Krauthammer: “As if the IRS, and the EPA, and NLRB haven’t done enough damage, the FCC now has to trample on what rights are remaining”

Posted by on Feb 21, 2014 at 8:12 am

So far we’ve only noticed Fox News covering this outrageous story. For some odd reason the other 99.9% of the media doesn’t seem to care that the federal government wants to manage their news. They’ll get back to bleating about the First Amendment once a Republican president is sworn in. Until then, they’ve assumed the supine position.

“As if the IRS, and the EPA, and NLRB haven’t done enough damage, the FCC now has to trample on what rights are remaining,” he said on Thursday’s Special Report.

Krauthammer dismissed the agency’s claim that it wants to see whether the current media landscape is diversified enough as the reason for the study. “There are more [voices] in media in today than any in the history of mankind, including cave drawings,” he said.

Meanwhile, you’ll never guess who’s helping spearhead this clearly illegal maneuver.

Advocates promote the project with Obama-esque rhetoric. “This study begins the charting of a course to a more effective delivery of necessary information to all citizens,” said FCC commissioner Mignon Clyburn in 2012. Clyburn, daughter of powerful House Democratic Rep. James Clyburn, was appointed to the FCC by President Obama and served as acting chair for part of last year. The FCC, Clyburn said, “must emphatically insist that we leave no American behind when it comes to meeting the needs of those in varied and vibrant communities of our nation — be they native born, immigrant, disabled, non-English speaking, low-income, or other.” (The FCC decided to test the program with a trial run in Ms. Clyburn’s home state, South Carolina.)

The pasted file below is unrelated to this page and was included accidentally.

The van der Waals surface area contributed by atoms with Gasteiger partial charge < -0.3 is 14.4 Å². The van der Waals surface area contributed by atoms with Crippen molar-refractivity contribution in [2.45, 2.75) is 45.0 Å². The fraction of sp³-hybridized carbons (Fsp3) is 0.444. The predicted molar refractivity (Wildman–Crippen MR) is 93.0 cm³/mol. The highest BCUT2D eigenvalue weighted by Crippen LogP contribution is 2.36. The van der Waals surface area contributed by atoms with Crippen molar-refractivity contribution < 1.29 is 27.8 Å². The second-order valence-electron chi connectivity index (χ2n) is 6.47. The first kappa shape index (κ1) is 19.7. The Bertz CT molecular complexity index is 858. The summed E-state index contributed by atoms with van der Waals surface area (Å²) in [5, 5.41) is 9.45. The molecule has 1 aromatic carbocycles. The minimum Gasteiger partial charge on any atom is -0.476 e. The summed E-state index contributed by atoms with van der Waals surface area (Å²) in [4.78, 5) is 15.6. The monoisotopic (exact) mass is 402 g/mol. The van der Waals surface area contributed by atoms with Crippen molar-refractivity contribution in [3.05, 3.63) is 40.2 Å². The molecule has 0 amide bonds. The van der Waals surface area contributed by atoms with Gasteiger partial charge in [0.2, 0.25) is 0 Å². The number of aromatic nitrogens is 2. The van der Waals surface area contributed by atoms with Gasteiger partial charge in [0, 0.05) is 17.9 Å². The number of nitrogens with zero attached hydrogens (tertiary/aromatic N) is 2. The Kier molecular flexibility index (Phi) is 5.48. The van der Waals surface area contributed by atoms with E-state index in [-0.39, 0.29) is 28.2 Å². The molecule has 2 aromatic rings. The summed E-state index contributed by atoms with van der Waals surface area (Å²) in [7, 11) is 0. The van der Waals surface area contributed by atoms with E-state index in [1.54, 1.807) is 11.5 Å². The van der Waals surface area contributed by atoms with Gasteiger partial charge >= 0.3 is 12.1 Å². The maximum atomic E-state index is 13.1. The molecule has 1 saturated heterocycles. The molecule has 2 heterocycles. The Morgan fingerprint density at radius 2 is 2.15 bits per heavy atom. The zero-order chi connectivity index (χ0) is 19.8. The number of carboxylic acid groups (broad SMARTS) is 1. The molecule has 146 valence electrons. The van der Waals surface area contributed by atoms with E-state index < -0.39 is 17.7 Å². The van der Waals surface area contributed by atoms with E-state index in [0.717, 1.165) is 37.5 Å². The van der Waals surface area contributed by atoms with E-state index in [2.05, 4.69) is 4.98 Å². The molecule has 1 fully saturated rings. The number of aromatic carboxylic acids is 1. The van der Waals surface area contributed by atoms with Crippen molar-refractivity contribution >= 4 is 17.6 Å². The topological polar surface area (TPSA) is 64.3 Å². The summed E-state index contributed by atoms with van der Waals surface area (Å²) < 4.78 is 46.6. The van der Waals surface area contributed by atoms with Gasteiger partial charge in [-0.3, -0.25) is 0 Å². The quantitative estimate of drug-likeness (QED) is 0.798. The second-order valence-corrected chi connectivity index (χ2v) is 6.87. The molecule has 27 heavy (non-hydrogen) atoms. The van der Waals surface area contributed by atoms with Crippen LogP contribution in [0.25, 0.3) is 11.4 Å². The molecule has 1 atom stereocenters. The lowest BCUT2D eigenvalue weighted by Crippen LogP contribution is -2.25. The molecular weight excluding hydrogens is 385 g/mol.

The FCC commissioned the University of Southern California Annenberg School for Communication & Journalism and the University of Wisconsin-Madison Center for Communication and Democracy to do a study defining what information is “critical” for citizens to have. The scholars decided that “critical information” is information that people need to “live safe and healthy lives” and to “have full access to educational, employment, and business opportunities,” among other things.

The study identified eight “critical needs”: information about emergencies and risks; health and welfare; education; transportation; economic opportunities; the environment; civic information; and political information.

It’s not difficult to see those topics quickly becoming vehicles for political intimidation. In fact, it’s difficult to imagine that they wouldn’t. For example, might the FCC standards that journalists must meet on the environment look something like the Obama administration’s environmental agenda? Might standards on economic opportunity resemble the president’s inequality agenda? The same could hold true for the categories of health and welfare and “civic information” — and pretty much everything else.

“An enterprising regulator could run wild with a lot of these topics,” says Pai. “The implicit message to the newsroom is they need to start covering these eight categories in a certain way or otherwise the FCC will go after them.”

As the people of Venezuela rise up against the tyranny of their banana republic, we rush headlong into becoming Venezuela.

Freedom of the press: It was nice while it lasted.

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